The Optimus blog

The blog that inspires leaders in the UK education sector

The Optimus blog

The blog that inspires leaders in the UK education sector

Gareth D Morewood

SEND: the D is not for disadvantage

The UK is failing to uphold the rights of its disabled citizens, according to the United Nations. It's more important than ever that we work towards better outcomes in education.

According to the government, the UK is a ‘world leader in disability issues’. But its efforts to uphold the rights of disabled people – in areas ranging from work, health and education to housing, transport and social security – have recently come under scrutiny.

The United Nations' Committee on the Rights of Persons with Disabilities recently carried out an inquiry into the UK's legislation, policies and measures for disability. The report of the committee amounts to a damning indictment of the country's provision. 

Of specific interest for education professionals are highlights from the press conference held by the committee.

Namely, it was found that:

  • the committee has made the highest ever number of recommendations to the UK
  • the UK’s retrogression in ensuring inclusive education is a major concern
  • the UK’s failure to address the prevalence of disablist bullying is also a major concern.

This calls into question the government’s record in upholding the rights of disabled people. Incidentally, the various deaf and disabled people’s organisations (DDPOs) were hailed as genuine ‘world leaders’ for their efforts to bring these injustices and human rights violations to light.

While this is a very dark day for equality and human rights in the UK, it may not be too surprising for the many parents, carers and SENCOs who have fought hard to support disabled children in an increasingly complex school population.

Inclusion – a myth?

Six years ago, I asked if it were possible to be an inclusive SENCO. In light of the UN’s judgement, inclusion might appear an even greater challenge than it was back then. My older posts are still worth a read today, as the challenge of supporting pupils with complex needs is still one a SENCO must meet.

There are now more children and young people with complex learning difficulties and disabilities (CLDD) in our schools. This is a group that grew considerably over the first decade of the 21st century, in part due to advances in modern medicine (for example, children born at a very low weight due to extreme prematurity). There are also societal factors at play, particularly in the UK and Australia.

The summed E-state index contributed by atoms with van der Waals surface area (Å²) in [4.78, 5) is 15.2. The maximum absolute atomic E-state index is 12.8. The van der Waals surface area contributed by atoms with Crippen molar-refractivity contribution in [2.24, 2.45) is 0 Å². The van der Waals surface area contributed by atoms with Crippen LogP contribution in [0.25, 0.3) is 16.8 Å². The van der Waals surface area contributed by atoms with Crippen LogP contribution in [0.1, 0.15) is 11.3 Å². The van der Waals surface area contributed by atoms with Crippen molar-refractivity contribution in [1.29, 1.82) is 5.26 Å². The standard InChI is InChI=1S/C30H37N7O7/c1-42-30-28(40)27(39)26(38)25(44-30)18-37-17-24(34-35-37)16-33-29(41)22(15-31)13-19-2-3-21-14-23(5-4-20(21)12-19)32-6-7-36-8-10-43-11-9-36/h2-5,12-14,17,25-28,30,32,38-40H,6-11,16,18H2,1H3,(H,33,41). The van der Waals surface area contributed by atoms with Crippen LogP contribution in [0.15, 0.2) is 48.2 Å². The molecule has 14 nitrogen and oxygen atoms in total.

Sustainable learning can occur only when there is meaningful engagement. The process of engagement is a journey which connects a child and their environment (including people, ideas, materials and concepts) to enable learning and achievement (Carpenter et al., 2011).

We have recently emphasised the power of co-production and productive partnerships. With more complex learners in mainstream schools, fewer places available in special schools and the altogether abhorrent outcomes some disabled children and their families have to face, it’s an approach we cannot emphasise enough.

The sobering vision depicted in the UN’s report needn’t be our reality.

No superheroes

When training new SENCOs and supporting schools, I always point out that no one can ‘save the world’ on their own. In fact, trying to take on too much may well result in you becoming unable to support anyone at all. It’s important to be clear on what influence we have in securing the best outcomes for individuals.

My three-stage improvement model for SEND will help you take a whole-school approach to securing better outcomes for learners, especially those who with more complex needs.

Along with parents, carers and consultants, the FASD Trust is an excellent source of advice. 

Strength in numbers

With the spotlight on wider discrimination issues in the UK, we can hope to see improvements in the capacity we have to support the education of children with SEND.

However challenging things may become, let’s not forget the power of co-production and collaboration. Positive engagement with families can make an immeasurable difference. I am certain that together we are stronger! 

Over the next few weeks, I will discuss some ideas I have to support better provision for pupils’ needs, and better life chances as a result.

Our film, 'Challenging disablist bullying in schools’ (co-produced with the Anti-Bullying Alliance and World of Inclusion) and disability language support sheet are good starting points for challenging discriminatory language.

Accrediting inclusion

The SEND Inclusion Award provides a framework for recognising outstanding SEND provision in schools, and identifying areas that have high or little impact on your pupils' outcomes.

Find out more


Carpenter, B., Egerton, J., Brooks, T., Cockbill, B., Fotheringham, J. and Rawson, H. (2011) The Complex Learning Difficulties and Disabilities Research Project: Developing meaningful pathways to personalised learning (final report). London: Specialist Schools and Academies Trust.

Morewood, G. D., 'Is the "Inclusive SENCo" still a possibility? A personal perspective', Support for Learning 27/2 (2012), pp. 73-76.

Further reading


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